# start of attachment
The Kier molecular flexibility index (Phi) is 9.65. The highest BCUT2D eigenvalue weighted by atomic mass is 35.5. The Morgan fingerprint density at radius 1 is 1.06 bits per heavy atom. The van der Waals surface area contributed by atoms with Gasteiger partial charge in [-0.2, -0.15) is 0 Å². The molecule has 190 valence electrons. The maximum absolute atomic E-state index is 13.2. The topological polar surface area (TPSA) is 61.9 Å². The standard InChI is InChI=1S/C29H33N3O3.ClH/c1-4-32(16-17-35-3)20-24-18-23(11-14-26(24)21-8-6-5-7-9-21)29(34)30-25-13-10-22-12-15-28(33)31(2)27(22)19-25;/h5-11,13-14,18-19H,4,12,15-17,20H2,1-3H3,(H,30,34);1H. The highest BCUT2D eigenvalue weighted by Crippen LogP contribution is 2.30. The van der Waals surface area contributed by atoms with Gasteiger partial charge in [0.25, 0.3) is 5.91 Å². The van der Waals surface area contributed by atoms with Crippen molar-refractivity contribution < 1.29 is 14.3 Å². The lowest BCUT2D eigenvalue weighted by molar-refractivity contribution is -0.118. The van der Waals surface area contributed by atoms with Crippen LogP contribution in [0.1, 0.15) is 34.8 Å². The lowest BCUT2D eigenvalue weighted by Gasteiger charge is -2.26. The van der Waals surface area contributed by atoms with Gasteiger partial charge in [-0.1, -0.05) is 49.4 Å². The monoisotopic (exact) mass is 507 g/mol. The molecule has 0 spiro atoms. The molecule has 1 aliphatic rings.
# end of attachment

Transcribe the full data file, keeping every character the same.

The Kier molecular flexibility index (Phi) is 9.65. The highest BCUT2D eigenvalue weighted by atomic mass is 35.5. The Morgan fingerprint density at radius 1 is 1.06 bits per heavy atom. The van der Waals surface area contributed by atoms with Gasteiger partial charge in [-0.2, -0.15) is 0 Å². The molecule has 190 valence electrons. The maximum absolute atomic E-state index is 13.2. The topological polar surface area (TPSA) is 61.9 Å². The standard InChI is InChI=1S/C29H33N3O3.ClH/c1-4-32(16-17-35-3)20-24-18-23(11-14-26(24)21-8-6-5-7-9-21)29(34)30-25-13-10-22-12-15-28(33)31(2)27(22)19-25;/h5-11,13-14,18-19H,4,12,15-17,20H2,1-3H3,(H,30,34);1H. The highest BCUT2D eigenvalue weighted by Crippen LogP contribution is 2.30. The van der Waals surface area contributed by atoms with Gasteiger partial charge in [0.25, 0.3) is 5.91 Å². The van der Waals surface area contributed by atoms with Crippen molar-refractivity contribution < 1.29 is 14.3 Å². The lowest BCUT2D eigenvalue weighted by molar-refractivity contribution is -0.118. The van der Waals surface area contributed by atoms with Crippen LogP contribution in [0.1, 0.15) is 34.8 Å². The lowest BCUT2D eigenvalue weighted by Gasteiger charge is -2.26. The van der Waals surface area contributed by atoms with Gasteiger partial charge in [-0.1, -0.05) is 49.4 Å². The monoisotopic (exact) mass is 507 g/mol. The molecule has 0 spiro atoms. The molecule has 1 aliphatic rings.